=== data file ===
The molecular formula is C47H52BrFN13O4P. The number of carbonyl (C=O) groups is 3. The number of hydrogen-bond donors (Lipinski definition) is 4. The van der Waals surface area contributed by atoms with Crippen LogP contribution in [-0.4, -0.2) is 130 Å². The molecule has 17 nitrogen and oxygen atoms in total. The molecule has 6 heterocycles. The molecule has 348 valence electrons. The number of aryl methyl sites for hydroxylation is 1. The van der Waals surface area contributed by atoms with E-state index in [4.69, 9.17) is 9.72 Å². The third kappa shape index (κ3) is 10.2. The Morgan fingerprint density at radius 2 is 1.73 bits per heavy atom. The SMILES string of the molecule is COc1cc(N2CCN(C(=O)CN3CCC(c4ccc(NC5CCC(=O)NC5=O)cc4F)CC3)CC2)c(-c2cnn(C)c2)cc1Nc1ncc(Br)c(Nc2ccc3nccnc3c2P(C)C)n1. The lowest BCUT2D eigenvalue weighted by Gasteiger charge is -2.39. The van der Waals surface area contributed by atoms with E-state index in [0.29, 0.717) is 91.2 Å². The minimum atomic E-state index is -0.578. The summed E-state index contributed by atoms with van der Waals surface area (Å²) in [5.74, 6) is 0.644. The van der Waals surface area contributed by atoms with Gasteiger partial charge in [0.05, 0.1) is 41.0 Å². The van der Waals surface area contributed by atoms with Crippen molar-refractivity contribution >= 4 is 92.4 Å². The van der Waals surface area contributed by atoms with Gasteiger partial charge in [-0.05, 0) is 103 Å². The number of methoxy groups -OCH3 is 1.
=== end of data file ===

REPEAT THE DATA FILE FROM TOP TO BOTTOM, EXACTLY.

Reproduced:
The molecular formula is C47H52BrFN13O4P. The number of carbonyl (C=O) groups is 3. The number of hydrogen-bond donors (Lipinski definition) is 4. The van der Waals surface area contributed by atoms with Crippen LogP contribution in [-0.4, -0.2) is 130 Å². The molecule has 17 nitrogen and oxygen atoms in total. The molecule has 6 heterocycles. The molecule has 348 valence electrons. The number of aryl methyl sites for hydroxylation is 1. The van der Waals surface area contributed by atoms with E-state index in [4.69, 9.17) is 9.72 Å². The third kappa shape index (κ3) is 10.2. The Morgan fingerprint density at radius 2 is 1.73 bits per heavy atom. The SMILES string of the molecule is COc1cc(N2CCN(C(=O)CN3CCC(c4ccc(NC5CCC(=O)NC5=O)cc4F)CC3)CC2)c(-c2cnn(C)c2)cc1Nc1ncc(Br)c(Nc2ccc3nccnc3c2P(C)C)n1. The lowest BCUT2D eigenvalue weighted by Gasteiger charge is -2.39. The van der Waals surface area contributed by atoms with E-state index in [0.29, 0.717) is 91.2 Å². The minimum atomic E-state index is -0.578. The summed E-state index contributed by atoms with van der Waals surface area (Å²) in [5.74, 6) is 0.644. The van der Waals surface area contributed by atoms with Gasteiger partial charge in [0.05, 0.1) is 41.0 Å². The van der Waals surface area contributed by atoms with Crippen molar-refractivity contribution >= 4 is 92.4 Å². The van der Waals surface area contributed by atoms with Gasteiger partial charge in [-0.05, 0) is 103 Å². The number of methoxy groups -OCH3 is 1.